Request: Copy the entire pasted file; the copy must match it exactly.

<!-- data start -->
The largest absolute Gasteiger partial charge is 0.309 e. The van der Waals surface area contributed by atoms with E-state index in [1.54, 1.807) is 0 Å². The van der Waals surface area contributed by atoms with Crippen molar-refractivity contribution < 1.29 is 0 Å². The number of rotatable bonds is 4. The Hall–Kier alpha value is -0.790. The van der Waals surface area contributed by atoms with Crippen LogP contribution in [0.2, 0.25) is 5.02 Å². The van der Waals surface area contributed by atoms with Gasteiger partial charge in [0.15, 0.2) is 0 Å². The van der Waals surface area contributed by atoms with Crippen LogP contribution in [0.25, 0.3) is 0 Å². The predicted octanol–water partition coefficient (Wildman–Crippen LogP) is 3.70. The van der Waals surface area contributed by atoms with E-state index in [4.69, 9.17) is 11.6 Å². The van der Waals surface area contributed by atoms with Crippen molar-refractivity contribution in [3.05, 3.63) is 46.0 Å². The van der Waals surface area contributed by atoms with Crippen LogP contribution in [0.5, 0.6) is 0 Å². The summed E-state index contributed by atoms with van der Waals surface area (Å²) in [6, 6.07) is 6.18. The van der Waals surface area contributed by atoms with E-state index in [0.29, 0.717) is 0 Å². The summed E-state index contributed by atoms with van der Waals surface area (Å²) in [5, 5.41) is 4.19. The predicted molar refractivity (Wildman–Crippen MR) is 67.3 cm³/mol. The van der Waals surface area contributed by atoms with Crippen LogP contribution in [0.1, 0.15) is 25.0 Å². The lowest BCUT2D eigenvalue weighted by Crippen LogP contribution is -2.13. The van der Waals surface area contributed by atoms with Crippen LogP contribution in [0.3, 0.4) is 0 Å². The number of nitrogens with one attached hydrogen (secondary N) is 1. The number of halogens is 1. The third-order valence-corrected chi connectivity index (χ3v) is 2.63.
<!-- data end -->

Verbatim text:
The largest absolute Gasteiger partial charge is 0.309 e. The van der Waals surface area contributed by atoms with E-state index in [1.54, 1.807) is 0 Å². The van der Waals surface area contributed by atoms with Crippen molar-refractivity contribution < 1.29 is 0 Å². The number of rotatable bonds is 4. The Hall–Kier alpha value is -0.790. The van der Waals surface area contributed by atoms with Crippen LogP contribution in [0.2, 0.25) is 5.02 Å². The van der Waals surface area contributed by atoms with Gasteiger partial charge in [0.15, 0.2) is 0 Å². The van der Waals surface area contributed by atoms with Crippen LogP contribution in [0.25, 0.3) is 0 Å². The predicted octanol–water partition coefficient (Wildman–Crippen LogP) is 3.70. The van der Waals surface area contributed by atoms with E-state index in [4.69, 9.17) is 11.6 Å². The van der Waals surface area contributed by atoms with Crippen molar-refractivity contribution in [3.05, 3.63) is 46.0 Å². The van der Waals surface area contributed by atoms with Crippen LogP contribution in [0.5, 0.6) is 0 Å². The summed E-state index contributed by atoms with van der Waals surface area (Å²) in [6, 6.07) is 6.18. The van der Waals surface area contributed by atoms with E-state index in [0.29, 0.717) is 0 Å². The summed E-state index contributed by atoms with van der Waals surface area (Å²) in [5, 5.41) is 4.19. The predicted molar refractivity (Wildman–Crippen MR) is 67.3 cm³/mol. The van der Waals surface area contributed by atoms with Crippen LogP contribution in [0.1, 0.15) is 25.0 Å². The lowest BCUT2D eigenvalue weighted by Crippen LogP contribution is -2.13. The van der Waals surface area contributed by atoms with Crippen LogP contribution in [0.3, 0.4) is 0 Å². The number of nitrogens with one attached hydrogen (secondary N) is 1. The number of halogens is 1. The third-order valence-corrected chi connectivity index (χ3v) is 2.63.